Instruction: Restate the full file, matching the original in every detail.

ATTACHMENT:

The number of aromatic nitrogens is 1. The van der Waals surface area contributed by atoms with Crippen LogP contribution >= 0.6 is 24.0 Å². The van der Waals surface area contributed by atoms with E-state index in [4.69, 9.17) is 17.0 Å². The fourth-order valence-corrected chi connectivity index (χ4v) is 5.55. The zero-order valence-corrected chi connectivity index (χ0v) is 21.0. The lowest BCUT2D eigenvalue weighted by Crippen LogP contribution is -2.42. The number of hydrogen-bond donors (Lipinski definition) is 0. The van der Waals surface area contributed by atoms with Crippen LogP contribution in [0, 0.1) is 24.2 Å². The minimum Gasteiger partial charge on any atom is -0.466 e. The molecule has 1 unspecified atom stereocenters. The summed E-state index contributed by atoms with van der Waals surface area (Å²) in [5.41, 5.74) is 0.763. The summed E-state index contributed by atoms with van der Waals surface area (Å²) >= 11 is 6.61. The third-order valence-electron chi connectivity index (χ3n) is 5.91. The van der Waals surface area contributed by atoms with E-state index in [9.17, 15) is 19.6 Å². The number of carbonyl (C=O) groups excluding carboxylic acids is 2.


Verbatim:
The number of aromatic nitrogens is 1. The van der Waals surface area contributed by atoms with Crippen LogP contribution >= 0.6 is 24.0 Å². The van der Waals surface area contributed by atoms with E-state index in [4.69, 9.17) is 17.0 Å². The fourth-order valence-corrected chi connectivity index (χ4v) is 5.55. The zero-order valence-corrected chi connectivity index (χ0v) is 21.0. The lowest BCUT2D eigenvalue weighted by Crippen LogP contribution is -2.42. The number of hydrogen-bond donors (Lipinski definition) is 0. The van der Waals surface area contributed by atoms with Crippen LogP contribution in [0, 0.1) is 24.2 Å². The minimum Gasteiger partial charge on any atom is -0.466 e. The molecule has 1 unspecified atom stereocenters. The summed E-state index contributed by atoms with van der Waals surface area (Å²) in [5.41, 5.74) is 0.763. The summed E-state index contributed by atoms with van der Waals surface area (Å²) >= 11 is 6.61. The third-order valence-electron chi connectivity index (χ3n) is 5.91. The van der Waals surface area contributed by atoms with E-state index in [9.17, 15) is 19.6 Å². The number of carbonyl (C=O) groups excluding carboxylic acids is 2.